The goal of this course is to provide you with an overview of the major events and trends in western civilization up to the eighteenth century, or modern era. It is an introductory course; no prior knowledge is assumed.
College courses presume that a student studies outside of class 2 to 3 hours per semester hour credit; in other words, a 3-hour semester credit course like this one requires a minimum of 6 to 9 hours of work each week, more when preparing for an exam. Please budget your time accordingly.
In addition to the textbook, you will find, on the Blackboard/WebCT home page for this class, under "Course Content," Essays, which correspond, more or less, to the textbook's chapters. (Each Essay will tell you exactly what textbook chapter(s) it relates to.) These Essays should be treated like the lecture portion of a traditional classroom course. Therefore, they are of equal importance with the textbook, and you should take notes from all of them. The Essays will often have information not in the textbook, and vice-versa. Exam questions will be taken from both the textbook and the Essays.
There are three exams required in this course. Having three exams in a course is standard for college-level history courses, including the traditional classroom sections taught at Midwestern State. A college graduate will be expected (by future employers) to handle large amounts of information, and so this course begins to develop that skill by having students learn and synthesize several chapters for each exam.
Each exam will consist of 50 multiple choice questions worth two points each. Each exam will cover the material assigned for that exam period, including the textbook and the Essays on the web site. Each test is self contained. The "final" will not be comprehensive. The course grade will be the average of the three exams. Grading is done on a standard 100-point scale (i.e., 100-90=A, 89-80=B, etc.)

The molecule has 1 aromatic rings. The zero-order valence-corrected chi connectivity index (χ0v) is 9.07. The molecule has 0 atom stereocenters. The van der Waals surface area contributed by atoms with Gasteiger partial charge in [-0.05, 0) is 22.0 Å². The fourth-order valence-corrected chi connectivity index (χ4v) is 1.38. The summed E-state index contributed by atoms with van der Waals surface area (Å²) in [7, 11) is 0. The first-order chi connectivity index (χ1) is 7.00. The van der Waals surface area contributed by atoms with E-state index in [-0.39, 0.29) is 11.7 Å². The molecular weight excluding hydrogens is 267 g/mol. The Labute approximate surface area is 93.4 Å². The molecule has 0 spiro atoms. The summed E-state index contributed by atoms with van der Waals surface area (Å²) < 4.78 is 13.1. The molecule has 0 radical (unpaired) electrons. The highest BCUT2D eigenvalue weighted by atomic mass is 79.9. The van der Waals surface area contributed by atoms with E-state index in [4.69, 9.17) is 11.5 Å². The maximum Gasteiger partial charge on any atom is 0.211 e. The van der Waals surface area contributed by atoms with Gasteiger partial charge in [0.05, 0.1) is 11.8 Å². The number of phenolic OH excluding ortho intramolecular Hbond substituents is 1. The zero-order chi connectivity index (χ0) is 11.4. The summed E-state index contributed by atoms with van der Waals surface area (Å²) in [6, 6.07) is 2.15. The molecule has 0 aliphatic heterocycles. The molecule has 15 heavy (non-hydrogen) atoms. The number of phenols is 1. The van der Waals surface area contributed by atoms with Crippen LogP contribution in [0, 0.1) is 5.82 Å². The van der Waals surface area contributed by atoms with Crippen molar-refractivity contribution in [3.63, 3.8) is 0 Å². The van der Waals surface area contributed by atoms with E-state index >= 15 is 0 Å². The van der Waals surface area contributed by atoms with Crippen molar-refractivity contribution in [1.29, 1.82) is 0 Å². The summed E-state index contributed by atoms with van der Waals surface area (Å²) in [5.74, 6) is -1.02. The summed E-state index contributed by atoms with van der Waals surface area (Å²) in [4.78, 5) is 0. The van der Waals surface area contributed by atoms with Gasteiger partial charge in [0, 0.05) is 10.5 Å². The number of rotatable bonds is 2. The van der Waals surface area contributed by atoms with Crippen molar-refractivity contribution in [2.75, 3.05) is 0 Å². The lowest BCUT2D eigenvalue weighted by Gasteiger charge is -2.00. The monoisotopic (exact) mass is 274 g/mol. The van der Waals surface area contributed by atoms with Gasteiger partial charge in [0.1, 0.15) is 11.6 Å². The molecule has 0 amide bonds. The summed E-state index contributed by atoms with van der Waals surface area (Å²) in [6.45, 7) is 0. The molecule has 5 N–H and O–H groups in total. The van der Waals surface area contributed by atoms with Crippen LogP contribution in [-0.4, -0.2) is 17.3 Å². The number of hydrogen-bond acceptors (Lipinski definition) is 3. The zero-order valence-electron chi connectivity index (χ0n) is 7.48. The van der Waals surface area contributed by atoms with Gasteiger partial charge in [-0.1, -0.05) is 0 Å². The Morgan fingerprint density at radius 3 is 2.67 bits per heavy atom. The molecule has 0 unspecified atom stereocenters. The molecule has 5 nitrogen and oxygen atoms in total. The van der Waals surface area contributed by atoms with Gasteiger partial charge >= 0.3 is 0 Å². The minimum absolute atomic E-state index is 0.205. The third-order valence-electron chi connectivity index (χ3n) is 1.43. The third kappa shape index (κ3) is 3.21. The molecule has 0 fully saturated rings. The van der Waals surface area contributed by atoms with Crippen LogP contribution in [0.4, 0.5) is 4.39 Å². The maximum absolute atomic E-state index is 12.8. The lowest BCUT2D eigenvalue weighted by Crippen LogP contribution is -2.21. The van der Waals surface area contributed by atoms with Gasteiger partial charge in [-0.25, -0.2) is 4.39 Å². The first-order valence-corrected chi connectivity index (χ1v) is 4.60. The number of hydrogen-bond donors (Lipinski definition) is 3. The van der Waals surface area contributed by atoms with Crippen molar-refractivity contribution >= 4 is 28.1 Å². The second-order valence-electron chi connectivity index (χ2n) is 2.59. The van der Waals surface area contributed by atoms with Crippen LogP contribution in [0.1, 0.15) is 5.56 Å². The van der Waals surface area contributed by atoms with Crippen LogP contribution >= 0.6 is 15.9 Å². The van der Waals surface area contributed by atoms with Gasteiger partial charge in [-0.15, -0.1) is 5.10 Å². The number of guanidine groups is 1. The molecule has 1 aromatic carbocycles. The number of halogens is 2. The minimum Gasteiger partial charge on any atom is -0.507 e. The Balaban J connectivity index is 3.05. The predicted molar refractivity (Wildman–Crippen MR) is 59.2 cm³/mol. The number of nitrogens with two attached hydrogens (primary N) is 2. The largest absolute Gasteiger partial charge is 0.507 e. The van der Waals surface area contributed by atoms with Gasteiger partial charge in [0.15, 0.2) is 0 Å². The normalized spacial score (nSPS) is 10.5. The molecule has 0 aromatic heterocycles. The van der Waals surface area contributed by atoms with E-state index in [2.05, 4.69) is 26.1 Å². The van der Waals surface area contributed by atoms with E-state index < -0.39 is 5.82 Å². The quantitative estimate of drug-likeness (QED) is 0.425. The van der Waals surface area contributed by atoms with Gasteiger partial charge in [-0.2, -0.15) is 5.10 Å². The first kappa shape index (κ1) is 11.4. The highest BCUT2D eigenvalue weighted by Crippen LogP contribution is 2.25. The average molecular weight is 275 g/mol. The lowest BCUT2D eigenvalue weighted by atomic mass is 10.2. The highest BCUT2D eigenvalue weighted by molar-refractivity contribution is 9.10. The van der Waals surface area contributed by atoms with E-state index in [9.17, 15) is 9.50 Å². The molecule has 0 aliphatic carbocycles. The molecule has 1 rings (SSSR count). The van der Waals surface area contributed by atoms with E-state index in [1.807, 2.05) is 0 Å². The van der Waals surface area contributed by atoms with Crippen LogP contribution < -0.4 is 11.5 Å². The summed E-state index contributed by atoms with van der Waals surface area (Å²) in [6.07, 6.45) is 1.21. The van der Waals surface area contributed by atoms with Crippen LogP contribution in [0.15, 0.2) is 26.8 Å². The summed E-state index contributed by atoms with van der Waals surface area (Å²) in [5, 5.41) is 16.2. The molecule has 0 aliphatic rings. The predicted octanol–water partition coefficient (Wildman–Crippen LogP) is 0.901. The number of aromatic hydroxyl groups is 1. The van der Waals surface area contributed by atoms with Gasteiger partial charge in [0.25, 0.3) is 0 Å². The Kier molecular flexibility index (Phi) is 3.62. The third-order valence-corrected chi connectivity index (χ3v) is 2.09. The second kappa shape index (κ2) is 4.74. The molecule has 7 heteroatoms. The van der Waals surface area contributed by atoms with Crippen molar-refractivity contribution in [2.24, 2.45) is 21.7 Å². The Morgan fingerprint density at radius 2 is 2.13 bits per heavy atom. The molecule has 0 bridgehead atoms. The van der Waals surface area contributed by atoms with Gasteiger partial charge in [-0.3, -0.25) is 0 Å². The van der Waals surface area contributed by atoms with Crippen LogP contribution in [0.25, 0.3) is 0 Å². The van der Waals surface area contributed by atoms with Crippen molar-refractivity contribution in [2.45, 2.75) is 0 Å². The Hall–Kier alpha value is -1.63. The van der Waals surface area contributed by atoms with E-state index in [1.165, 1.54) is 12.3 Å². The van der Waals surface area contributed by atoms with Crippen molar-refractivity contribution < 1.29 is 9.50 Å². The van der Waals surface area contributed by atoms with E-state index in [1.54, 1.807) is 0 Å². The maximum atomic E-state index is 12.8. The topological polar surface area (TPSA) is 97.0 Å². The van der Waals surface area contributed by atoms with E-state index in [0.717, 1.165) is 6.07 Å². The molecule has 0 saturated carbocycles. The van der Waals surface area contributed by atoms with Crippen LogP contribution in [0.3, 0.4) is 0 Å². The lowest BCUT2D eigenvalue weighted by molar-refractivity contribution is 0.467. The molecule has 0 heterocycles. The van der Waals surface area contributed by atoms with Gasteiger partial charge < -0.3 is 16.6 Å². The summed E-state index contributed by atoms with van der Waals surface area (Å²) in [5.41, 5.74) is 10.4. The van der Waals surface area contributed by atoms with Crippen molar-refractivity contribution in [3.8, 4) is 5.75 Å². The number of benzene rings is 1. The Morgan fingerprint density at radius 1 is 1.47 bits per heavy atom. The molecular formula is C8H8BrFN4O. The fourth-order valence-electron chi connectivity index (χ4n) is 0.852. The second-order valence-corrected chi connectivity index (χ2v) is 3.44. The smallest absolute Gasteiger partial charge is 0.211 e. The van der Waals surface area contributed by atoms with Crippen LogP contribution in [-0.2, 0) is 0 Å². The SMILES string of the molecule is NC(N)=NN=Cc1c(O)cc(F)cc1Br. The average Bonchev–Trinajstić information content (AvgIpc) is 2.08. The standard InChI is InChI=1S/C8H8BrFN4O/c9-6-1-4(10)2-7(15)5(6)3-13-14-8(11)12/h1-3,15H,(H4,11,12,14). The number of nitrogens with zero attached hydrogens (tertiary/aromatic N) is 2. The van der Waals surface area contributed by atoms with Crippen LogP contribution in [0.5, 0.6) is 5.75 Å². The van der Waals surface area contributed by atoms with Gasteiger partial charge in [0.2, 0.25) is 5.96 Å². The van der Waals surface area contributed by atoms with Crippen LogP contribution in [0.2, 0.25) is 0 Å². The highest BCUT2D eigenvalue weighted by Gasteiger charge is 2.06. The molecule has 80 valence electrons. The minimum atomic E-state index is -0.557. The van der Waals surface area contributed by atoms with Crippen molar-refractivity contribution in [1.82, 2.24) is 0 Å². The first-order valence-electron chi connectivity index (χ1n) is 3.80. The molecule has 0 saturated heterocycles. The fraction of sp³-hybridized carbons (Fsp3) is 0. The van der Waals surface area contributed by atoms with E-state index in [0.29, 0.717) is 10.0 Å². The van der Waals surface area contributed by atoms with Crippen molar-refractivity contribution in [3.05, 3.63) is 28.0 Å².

The course grade will be the average of the three exams. Grading is done on a standard 100-point scale (i.e., 100-90=A, 89-80=B, etc.)
This course will be conducted entirely over the internet, and it is the student's responsibility to make certain that he or she has reliable and adequate computer access and capability for the course. If you have not already, please go through the "Browser Tune-Up" tutorial on the Blackboard/WebCT log-in page, in order to avoid problems later. Other tutorials offered there are helpful as well.
There is a link for reporting technical problems or questions on this course's home page under "Web Links." If you are unable to access WebCT, report the problem by going to the Midwestern website (www.mwsu.edu), click on WebCT/Blackboard, and then click on "Report a Problem" on the box on the left under "Student Resources."
All exams will be taken through Blackboard/WebCT. You can find the exams under "Exams" on the home page or under "Assessments" on the left. Each exam will be available for a period of time during which you may log on and take the exam. (See the course outline below for the dates.) You may not log on before or after the specified time. Once you log on you have 50 minutes (1 minute per question) to take the exam. If you go over the allotted time, two points will be deducted from the exam grade for each minute that you go over the allotted time.
The time limit means that, if you try to do the exams by looking up the answers, you will not do well. Instead, use all of the study resources made available to you in this course to learn the material in order to complete the exam successfully within the time limit.
The exams are set up so that you can go through and answer the questions you know right away, then return to those that require more thought. Therefore, you must remember to save each answer as you complete it!